Words: Micah Weber - 2001 Toyota Tacoma TRD Built For Overlanding
Photos: Micah Weber
My name is Micah Weber, and right now we are living on the beautiful central coast of CA, in San Luis Obispo. I’ve lived up and down the west coast and moved more than 25 times between Oregon, Washington and California.
I’m a photographer by profession, but I’ve been super blessed to have grown up in a fantastic family with a dad always wrenching on cars. If the family car ever went to a shop, he included us whenever he could in the repairs. It was a great way to grow up and it definitely shaped my childhood and way of thinking about problems in general.
I can’t remember a time when I wasn’t in love with all things motorized and off-road. Between the ages of 8 to 11, I lived on a large farm in Oregon and have a clear memory of wheeling with my dad and brothers in a red Pontiac Fiero on some mountain roads. Just as we crested the top of the steep mudded bank with the tiny engine wailing under my dad’s heavy foot, a giant lifted Bronco came around the corner and the shocked faces of the driver and passengers had all of us laughing all the way home that night.
Now, being a young father, it as been such an incredible gift to bring my son with me on adventures. You can just see the light in his eye when we are out together enjoying nature and it’s just such a great way to spend quality time together.
There are so many reasons why I had always planned on owning an adventure rig like this! Growing up, I can clearly remember building working motorized 4×4 LEGO creations from scratch and modeling them as closely as possible the classic Land Rover Discoveries and Defenders used in the old Camel trophy classic challenges. I’ve always been drawn to the function and utility over fashion approach to vehicles used in these challenges as well the ones used in the military or government work so this was a strong inspiration for my truck.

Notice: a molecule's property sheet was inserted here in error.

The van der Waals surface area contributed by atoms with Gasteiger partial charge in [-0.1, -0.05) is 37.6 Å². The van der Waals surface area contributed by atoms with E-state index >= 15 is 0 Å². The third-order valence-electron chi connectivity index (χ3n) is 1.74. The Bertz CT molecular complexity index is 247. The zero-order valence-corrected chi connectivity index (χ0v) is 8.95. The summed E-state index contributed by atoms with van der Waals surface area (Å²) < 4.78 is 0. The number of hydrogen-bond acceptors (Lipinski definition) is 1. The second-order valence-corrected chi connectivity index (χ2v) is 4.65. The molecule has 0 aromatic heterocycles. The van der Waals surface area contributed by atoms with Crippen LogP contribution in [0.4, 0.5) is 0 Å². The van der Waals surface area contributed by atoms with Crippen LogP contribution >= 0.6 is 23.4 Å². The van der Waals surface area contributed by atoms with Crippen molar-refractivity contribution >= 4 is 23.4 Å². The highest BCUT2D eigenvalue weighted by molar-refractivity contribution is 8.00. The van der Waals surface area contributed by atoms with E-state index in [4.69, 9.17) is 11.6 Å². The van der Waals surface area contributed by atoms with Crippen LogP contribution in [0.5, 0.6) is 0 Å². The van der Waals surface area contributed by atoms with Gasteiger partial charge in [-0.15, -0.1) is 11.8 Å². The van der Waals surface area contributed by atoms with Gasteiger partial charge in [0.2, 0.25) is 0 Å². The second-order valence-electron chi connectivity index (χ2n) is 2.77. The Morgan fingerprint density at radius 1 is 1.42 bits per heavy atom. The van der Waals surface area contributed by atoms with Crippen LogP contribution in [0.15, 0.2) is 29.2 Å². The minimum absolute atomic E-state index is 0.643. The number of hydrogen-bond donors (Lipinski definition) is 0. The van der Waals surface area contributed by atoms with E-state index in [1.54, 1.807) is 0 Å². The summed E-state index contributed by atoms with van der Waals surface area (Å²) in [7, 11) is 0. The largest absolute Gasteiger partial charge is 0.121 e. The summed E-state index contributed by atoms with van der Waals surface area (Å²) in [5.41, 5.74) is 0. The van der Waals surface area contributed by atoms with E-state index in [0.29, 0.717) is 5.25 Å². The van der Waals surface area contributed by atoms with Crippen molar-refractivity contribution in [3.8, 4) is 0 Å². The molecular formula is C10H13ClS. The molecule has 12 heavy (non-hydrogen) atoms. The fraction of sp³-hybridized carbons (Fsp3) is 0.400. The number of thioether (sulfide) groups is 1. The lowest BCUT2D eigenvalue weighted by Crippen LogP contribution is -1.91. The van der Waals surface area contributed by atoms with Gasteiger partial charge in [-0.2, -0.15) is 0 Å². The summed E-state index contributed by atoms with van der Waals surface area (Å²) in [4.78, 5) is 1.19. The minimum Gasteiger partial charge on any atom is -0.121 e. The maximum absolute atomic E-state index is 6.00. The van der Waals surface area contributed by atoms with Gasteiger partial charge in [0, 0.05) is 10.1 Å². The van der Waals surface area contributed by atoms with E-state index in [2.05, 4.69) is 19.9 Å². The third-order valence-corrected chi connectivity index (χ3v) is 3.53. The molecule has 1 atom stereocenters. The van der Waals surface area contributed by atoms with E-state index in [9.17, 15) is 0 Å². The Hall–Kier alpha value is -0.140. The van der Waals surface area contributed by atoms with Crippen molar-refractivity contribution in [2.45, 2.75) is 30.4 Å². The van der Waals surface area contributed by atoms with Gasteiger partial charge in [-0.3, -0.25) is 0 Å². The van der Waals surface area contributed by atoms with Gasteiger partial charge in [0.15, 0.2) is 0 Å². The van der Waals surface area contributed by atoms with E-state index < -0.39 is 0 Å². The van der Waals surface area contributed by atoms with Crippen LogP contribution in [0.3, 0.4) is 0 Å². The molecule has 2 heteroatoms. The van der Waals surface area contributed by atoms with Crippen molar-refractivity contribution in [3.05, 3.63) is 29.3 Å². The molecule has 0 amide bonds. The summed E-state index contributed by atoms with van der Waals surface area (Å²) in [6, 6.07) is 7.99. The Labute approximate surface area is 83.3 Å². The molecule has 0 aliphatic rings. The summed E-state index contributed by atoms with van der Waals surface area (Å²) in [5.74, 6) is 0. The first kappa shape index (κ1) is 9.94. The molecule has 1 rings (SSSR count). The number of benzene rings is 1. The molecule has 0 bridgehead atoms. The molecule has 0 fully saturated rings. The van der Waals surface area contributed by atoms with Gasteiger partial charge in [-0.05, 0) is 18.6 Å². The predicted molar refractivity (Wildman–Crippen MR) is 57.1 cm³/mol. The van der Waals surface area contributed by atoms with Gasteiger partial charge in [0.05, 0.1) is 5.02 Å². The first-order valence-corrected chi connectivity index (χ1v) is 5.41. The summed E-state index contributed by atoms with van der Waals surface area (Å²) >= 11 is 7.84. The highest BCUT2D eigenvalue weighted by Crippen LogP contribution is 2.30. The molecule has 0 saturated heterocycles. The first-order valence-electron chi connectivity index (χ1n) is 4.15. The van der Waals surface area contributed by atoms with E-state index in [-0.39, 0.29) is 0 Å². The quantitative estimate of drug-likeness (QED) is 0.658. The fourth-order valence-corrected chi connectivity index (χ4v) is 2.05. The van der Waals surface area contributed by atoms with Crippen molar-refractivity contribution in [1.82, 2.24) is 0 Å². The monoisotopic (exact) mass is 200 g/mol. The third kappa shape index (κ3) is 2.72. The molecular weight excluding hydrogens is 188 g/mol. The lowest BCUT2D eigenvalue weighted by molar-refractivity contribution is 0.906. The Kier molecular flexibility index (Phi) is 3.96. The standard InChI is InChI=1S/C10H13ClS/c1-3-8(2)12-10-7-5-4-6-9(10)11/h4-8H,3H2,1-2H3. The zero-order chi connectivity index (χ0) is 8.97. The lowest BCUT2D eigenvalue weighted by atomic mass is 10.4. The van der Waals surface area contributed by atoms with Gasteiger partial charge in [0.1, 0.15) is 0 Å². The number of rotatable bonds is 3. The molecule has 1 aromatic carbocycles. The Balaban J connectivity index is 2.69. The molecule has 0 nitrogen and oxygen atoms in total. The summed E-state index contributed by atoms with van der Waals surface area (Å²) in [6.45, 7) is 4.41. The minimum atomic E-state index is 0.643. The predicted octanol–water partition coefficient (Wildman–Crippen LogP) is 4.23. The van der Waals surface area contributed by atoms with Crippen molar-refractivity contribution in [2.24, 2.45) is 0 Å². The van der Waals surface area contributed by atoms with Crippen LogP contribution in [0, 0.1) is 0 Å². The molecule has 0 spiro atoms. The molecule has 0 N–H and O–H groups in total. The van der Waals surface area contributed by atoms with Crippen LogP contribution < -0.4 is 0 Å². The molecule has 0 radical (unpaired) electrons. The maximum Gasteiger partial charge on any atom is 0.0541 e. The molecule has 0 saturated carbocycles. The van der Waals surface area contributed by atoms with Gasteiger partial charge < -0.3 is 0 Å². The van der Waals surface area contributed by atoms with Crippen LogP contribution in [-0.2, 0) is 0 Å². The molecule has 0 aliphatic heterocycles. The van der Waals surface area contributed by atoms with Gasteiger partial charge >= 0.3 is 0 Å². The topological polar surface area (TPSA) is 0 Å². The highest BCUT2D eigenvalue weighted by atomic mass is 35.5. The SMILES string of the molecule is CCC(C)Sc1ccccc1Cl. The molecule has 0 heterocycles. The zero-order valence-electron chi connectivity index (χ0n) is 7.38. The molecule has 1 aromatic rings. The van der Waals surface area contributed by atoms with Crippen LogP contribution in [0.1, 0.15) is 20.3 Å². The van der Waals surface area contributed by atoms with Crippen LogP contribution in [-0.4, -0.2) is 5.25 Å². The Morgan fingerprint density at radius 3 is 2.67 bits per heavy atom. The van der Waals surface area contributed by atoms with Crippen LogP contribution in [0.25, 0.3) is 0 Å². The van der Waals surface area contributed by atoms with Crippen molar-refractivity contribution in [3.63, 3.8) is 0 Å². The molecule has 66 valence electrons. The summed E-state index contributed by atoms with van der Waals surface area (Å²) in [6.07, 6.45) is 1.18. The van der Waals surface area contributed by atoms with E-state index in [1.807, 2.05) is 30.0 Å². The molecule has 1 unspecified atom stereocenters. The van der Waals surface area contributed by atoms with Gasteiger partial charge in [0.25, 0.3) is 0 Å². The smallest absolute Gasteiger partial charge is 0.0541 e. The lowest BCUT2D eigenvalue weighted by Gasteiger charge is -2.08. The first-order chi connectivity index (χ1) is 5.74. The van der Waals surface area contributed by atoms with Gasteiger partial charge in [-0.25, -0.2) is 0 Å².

There is just something classic and elegant about a truck built around these principles. We had some old off-road driving school VHS tapes that covered the basics of off-road driving skills and the info and images really stuck with us as kids. I think this combined with growing up in a very outdoorsy household and lifestyle, the truck feels like more of an extension of who I am rather than just a truck built for a single purpose.
I built it to further expand my reach for all my outdoor hobbies as well as widen the scope of what’s possible on family road trips! Things like photography, archery, backcountry adventures, cross-country road trips, shooting, hiking, crossfit, athletic events, just plain old off-roading, as well as future backcountry adventures!
The truck is also my daily driver, and I want it to function just as well on a trip to the mountains as it does on a trip to the grocery store. So I try and keep both of these things in mind when choosing upgrades.
The rear storage drawer and the sleeping platform is just a homemade setup – nothing special – and im sure very similar to others. It’s inspired by images of similar bed boxes.The rear leaf pack is a combination of my old original leaf pack and used leaf pack from a 2001 Extended Cab I found for $40 on Craigslist.